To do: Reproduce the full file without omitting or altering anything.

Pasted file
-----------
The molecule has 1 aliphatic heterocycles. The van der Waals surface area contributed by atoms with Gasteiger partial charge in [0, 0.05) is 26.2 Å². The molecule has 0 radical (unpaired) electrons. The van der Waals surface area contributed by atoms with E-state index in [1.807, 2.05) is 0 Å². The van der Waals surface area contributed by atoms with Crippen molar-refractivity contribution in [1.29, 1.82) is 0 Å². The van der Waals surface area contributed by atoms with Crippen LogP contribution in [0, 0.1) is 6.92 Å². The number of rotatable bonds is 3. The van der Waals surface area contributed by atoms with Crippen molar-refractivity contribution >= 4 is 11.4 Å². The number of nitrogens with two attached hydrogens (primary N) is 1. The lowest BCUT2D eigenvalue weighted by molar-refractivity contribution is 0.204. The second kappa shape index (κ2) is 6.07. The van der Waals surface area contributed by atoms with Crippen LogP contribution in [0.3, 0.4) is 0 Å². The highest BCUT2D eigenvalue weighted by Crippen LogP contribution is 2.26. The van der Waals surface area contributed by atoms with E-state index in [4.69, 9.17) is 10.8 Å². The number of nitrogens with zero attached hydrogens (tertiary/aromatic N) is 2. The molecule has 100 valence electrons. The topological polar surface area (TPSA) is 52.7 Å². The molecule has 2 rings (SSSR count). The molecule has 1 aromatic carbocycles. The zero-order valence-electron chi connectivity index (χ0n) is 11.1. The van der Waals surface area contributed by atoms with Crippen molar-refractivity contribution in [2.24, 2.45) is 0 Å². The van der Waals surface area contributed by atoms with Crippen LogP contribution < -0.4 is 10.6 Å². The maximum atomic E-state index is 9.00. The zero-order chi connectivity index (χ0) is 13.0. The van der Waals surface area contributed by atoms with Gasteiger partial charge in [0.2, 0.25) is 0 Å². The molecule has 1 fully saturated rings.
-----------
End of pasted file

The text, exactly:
The molecule has 1 aliphatic heterocycles. The van der Waals surface area contributed by atoms with Gasteiger partial charge in [0, 0.05) is 26.2 Å². The molecule has 0 radical (unpaired) electrons. The van der Waals surface area contributed by atoms with E-state index in [1.807, 2.05) is 0 Å². The van der Waals surface area contributed by atoms with Crippen molar-refractivity contribution in [1.29, 1.82) is 0 Å². The van der Waals surface area contributed by atoms with Crippen LogP contribution in [0, 0.1) is 6.92 Å². The number of rotatable bonds is 3. The van der Waals surface area contributed by atoms with Crippen molar-refractivity contribution >= 4 is 11.4 Å². The number of nitrogens with two attached hydrogens (primary N) is 1. The lowest BCUT2D eigenvalue weighted by molar-refractivity contribution is 0.204. The second kappa shape index (κ2) is 6.07. The van der Waals surface area contributed by atoms with Crippen LogP contribution in [0.3, 0.4) is 0 Å². The highest BCUT2D eigenvalue weighted by Crippen LogP contribution is 2.26. The van der Waals surface area contributed by atoms with E-state index in [4.69, 9.17) is 10.8 Å². The number of nitrogens with zero attached hydrogens (tertiary/aromatic N) is 2. The molecule has 100 valence electrons. The topological polar surface area (TPSA) is 52.7 Å². The molecule has 2 rings (SSSR count). The molecule has 1 aromatic carbocycles. The zero-order valence-electron chi connectivity index (χ0n) is 11.1. The van der Waals surface area contributed by atoms with Crippen molar-refractivity contribution in [2.24, 2.45) is 0 Å². The van der Waals surface area contributed by atoms with Crippen LogP contribution < -0.4 is 10.6 Å². The maximum atomic E-state index is 9.00. The zero-order chi connectivity index (χ0) is 13.0. The van der Waals surface area contributed by atoms with Gasteiger partial charge in [0.2, 0.25) is 0 Å². The molecule has 1 fully saturated rings.